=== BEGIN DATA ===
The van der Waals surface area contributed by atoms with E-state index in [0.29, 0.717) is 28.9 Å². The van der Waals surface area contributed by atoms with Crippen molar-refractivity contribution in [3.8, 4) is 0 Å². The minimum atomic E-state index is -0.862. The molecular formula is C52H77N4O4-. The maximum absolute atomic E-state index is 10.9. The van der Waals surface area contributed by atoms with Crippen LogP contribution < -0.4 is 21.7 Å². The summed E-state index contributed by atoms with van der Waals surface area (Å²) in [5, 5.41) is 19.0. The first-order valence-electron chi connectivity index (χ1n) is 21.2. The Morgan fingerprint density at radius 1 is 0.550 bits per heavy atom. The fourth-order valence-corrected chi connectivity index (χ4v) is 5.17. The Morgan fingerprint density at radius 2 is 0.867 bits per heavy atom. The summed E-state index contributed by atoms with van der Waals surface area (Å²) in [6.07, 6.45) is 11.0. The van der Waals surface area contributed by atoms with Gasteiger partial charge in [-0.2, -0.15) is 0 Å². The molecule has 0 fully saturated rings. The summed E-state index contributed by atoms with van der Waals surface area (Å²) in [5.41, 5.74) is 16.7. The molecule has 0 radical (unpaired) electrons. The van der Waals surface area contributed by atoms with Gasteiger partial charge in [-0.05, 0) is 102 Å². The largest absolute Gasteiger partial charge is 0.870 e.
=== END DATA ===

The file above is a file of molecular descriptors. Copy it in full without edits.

The van der Waals surface area contributed by atoms with E-state index in [0.29, 0.717) is 28.9 Å². The van der Waals surface area contributed by atoms with Crippen molar-refractivity contribution in [3.8, 4) is 0 Å². The minimum atomic E-state index is -0.862. The molecular formula is C52H77N4O4-. The maximum absolute atomic E-state index is 10.9. The van der Waals surface area contributed by atoms with Crippen LogP contribution < -0.4 is 21.7 Å². The summed E-state index contributed by atoms with van der Waals surface area (Å²) in [5, 5.41) is 19.0. The first-order valence-electron chi connectivity index (χ1n) is 21.2. The Morgan fingerprint density at radius 1 is 0.550 bits per heavy atom. The fourth-order valence-corrected chi connectivity index (χ4v) is 5.17. The Morgan fingerprint density at radius 2 is 0.867 bits per heavy atom. The summed E-state index contributed by atoms with van der Waals surface area (Å²) in [6.07, 6.45) is 11.0. The van der Waals surface area contributed by atoms with Gasteiger partial charge in [-0.2, -0.15) is 0 Å². The molecule has 0 fully saturated rings. The summed E-state index contributed by atoms with van der Waals surface area (Å²) in [5.41, 5.74) is 16.7. The molecule has 0 radical (unpaired) electrons. The van der Waals surface area contributed by atoms with Gasteiger partial charge in [-0.05, 0) is 102 Å². The largest absolute Gasteiger partial charge is 0.870 e.